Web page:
4. Procedures designed to prevent microbiological contamination of drug products purporting to be sterile did not include adequate validation of the aseptic process.
  5. All records of production and control associated with a batch of drug product were not maintained at (redacted) after the expiration date.
  6. Laboratory records are deficient in that they do not include the initials and signature of the (redacted) person reviewing the record for accuracy.

Le declined to address Nephron’s recall, but said the toplines of observations are often very broad.

“The subpoint of that could be a relatively minor incident or oversight at the facility that could be very, very easily corrected or that does not have a significant impact,” he said.

He later explained:

“Observations by the FDA are just that, they’re purely observations or interpretations of regulation by the auditor that’s actually onsite,” he said.

WIS requested specific responses from Nephron to each of the first six observations. They are as follows:

  1. Nephron was in the process of updating its specifications to align with FDA guidance. All actionable events were investigated per the specifications implemented at the time of the inspection per USP<797>. It is critical to note that all distributed batches passed sterility testing and met the Nephron established specifications.
  2. Nephron monitors aseptic processing areas for every batch and trends the data quarterly – as is the industry standard – and 99.4% of all samples taken are within acceptable limits. Again, as Nephron continued the process of aligning with FDA guidance, specifications were reduced for all viable environmental monitoring (EM) and personnel monitoring (PM) samples collected within ISO 5 classified environments.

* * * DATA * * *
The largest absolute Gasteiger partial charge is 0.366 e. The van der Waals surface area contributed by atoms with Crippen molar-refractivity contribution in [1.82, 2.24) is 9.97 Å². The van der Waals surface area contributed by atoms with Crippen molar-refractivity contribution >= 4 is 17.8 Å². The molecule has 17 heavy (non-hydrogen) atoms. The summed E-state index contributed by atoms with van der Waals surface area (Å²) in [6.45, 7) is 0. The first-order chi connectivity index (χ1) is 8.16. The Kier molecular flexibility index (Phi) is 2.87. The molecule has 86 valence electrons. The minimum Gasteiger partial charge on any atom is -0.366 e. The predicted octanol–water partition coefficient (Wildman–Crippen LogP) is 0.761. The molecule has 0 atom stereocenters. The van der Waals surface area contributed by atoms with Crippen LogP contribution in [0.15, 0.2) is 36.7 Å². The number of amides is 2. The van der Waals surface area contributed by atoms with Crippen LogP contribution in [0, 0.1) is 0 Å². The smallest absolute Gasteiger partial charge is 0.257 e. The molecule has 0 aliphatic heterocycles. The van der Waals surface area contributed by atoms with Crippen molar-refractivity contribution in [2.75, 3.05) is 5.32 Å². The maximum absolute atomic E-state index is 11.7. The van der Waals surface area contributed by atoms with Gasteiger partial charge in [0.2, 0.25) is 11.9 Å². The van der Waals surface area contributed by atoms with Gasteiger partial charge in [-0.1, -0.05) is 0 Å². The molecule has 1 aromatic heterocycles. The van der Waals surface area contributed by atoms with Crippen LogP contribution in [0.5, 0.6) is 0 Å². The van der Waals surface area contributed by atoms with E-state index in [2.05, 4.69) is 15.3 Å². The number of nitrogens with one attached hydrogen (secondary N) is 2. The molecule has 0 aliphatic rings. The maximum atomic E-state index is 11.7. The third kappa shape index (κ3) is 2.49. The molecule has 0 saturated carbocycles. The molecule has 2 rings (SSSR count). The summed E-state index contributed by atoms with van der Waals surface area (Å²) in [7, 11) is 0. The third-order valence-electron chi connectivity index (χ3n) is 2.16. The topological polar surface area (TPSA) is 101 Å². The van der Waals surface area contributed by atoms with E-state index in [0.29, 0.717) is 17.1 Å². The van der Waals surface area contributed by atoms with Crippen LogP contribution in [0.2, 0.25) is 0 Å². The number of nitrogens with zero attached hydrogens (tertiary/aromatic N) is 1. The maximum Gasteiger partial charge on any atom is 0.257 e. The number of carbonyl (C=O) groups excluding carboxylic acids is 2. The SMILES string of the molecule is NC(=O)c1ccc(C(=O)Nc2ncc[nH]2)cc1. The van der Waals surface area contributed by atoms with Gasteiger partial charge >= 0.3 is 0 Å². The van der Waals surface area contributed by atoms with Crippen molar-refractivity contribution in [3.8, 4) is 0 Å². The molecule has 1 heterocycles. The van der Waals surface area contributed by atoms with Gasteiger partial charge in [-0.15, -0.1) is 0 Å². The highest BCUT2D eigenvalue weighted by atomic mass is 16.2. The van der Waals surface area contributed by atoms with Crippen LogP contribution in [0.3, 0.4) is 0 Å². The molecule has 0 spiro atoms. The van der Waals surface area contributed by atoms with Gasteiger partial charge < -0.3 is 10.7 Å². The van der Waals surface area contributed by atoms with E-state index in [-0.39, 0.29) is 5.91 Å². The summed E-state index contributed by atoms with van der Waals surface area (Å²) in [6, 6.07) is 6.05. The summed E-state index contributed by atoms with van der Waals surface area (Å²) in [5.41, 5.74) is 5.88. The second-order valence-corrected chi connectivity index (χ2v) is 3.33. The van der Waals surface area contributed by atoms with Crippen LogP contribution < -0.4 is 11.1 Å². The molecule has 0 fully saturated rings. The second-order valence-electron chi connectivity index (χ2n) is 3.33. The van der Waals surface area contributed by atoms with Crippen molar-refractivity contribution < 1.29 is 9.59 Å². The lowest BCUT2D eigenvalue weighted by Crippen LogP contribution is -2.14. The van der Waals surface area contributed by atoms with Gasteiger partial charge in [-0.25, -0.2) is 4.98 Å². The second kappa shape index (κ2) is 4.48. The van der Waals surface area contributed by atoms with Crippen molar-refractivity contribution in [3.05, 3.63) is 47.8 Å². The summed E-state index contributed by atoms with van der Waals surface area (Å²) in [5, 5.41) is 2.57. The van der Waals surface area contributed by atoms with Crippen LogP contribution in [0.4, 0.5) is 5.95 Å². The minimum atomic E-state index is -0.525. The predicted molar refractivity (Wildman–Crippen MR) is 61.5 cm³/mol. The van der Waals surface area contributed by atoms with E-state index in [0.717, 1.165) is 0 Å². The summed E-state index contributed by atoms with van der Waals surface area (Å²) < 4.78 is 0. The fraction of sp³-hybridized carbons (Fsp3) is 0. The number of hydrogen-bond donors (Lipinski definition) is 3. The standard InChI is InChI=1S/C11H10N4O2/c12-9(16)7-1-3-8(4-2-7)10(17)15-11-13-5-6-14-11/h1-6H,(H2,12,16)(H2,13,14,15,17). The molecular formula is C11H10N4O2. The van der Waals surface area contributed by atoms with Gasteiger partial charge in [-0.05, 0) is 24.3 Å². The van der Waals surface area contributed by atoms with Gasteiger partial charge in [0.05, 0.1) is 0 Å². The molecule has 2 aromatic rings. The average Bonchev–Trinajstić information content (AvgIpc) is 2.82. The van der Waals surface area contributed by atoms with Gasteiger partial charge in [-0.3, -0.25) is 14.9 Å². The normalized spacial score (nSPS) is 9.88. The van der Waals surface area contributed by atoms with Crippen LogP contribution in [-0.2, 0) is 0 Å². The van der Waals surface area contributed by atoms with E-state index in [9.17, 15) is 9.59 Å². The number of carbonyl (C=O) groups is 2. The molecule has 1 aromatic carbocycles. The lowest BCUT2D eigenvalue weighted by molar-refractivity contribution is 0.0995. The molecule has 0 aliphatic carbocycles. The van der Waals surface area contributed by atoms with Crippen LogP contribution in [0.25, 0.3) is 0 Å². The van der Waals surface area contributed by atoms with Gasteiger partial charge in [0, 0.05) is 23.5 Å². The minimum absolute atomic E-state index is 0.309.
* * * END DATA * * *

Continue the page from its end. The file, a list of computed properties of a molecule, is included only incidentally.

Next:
3. Nephron maintains appropriate test procedures for sterility testing and these procedures are followed. The FDA has accepted Nephron’s sterility test procedures through the approval of Abbreviated New Drug Applications.
  4. Nephron performs validations for sterile production processes. The investigators had a different assessment of the worst-case scenario for operating manual filling within laminar flow hoods.
  5. Nephron maintains all production and control records associated with drug production for at least one year after the expiration date. When anomalies are reviewed by subject matter experts, video footage may be utilized, and due to data storage limitations, the footage may not be maintained, as they are described within the investigation record.
  6. Nephron, which was performing rapid sterility testing per the approved equipment manufacturer, always follows appropriate test procedures, including reviewing records for accuracy.

Kennedy attributed the observations in part to the company’s shift from compounding pharmaceutical standards to manufacturing processes.

Le said if a facility is registered as a compounding facility with the FDA, they are expected to operate under the “more complicated” manufacturing rules.

“There’s a higher bar to reach because of the amount of documentation and supporting evidence and science you need to simply back up your process,” he said.